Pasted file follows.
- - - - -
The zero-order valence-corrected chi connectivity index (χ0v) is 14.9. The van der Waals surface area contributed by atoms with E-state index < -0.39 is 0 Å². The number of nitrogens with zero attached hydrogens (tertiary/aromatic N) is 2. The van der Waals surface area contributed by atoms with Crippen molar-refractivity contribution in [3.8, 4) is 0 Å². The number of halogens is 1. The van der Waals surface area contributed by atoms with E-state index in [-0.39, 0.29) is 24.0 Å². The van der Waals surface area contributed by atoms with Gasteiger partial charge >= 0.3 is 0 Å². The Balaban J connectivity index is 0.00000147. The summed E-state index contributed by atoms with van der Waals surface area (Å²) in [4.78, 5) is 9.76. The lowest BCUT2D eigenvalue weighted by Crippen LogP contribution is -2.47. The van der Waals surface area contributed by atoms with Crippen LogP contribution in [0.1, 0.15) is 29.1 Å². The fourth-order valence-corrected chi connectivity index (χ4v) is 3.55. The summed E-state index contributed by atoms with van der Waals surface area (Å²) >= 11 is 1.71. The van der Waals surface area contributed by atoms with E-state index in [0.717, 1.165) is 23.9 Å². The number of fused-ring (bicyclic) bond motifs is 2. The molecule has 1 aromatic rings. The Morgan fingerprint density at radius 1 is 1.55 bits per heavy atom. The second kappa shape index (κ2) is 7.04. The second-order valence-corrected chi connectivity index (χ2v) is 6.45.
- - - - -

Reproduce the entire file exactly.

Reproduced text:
The zero-order valence-corrected chi connectivity index (χ0v) is 14.9. The van der Waals surface area contributed by atoms with E-state index < -0.39 is 0 Å². The number of nitrogens with zero attached hydrogens (tertiary/aromatic N) is 2. The van der Waals surface area contributed by atoms with Crippen molar-refractivity contribution in [3.8, 4) is 0 Å². The number of halogens is 1. The van der Waals surface area contributed by atoms with E-state index in [-0.39, 0.29) is 24.0 Å². The van der Waals surface area contributed by atoms with Gasteiger partial charge >= 0.3 is 0 Å². The Balaban J connectivity index is 0.00000147. The summed E-state index contributed by atoms with van der Waals surface area (Å²) in [4.78, 5) is 9.76. The lowest BCUT2D eigenvalue weighted by Crippen LogP contribution is -2.47. The van der Waals surface area contributed by atoms with Crippen LogP contribution in [0.1, 0.15) is 29.1 Å². The fourth-order valence-corrected chi connectivity index (χ4v) is 3.55. The summed E-state index contributed by atoms with van der Waals surface area (Å²) >= 11 is 1.71. The van der Waals surface area contributed by atoms with E-state index in [0.717, 1.165) is 23.9 Å². The number of fused-ring (bicyclic) bond motifs is 2. The molecule has 1 aromatic rings. The Morgan fingerprint density at radius 1 is 1.55 bits per heavy atom. The second kappa shape index (κ2) is 7.04. The second-order valence-corrected chi connectivity index (χ2v) is 6.45.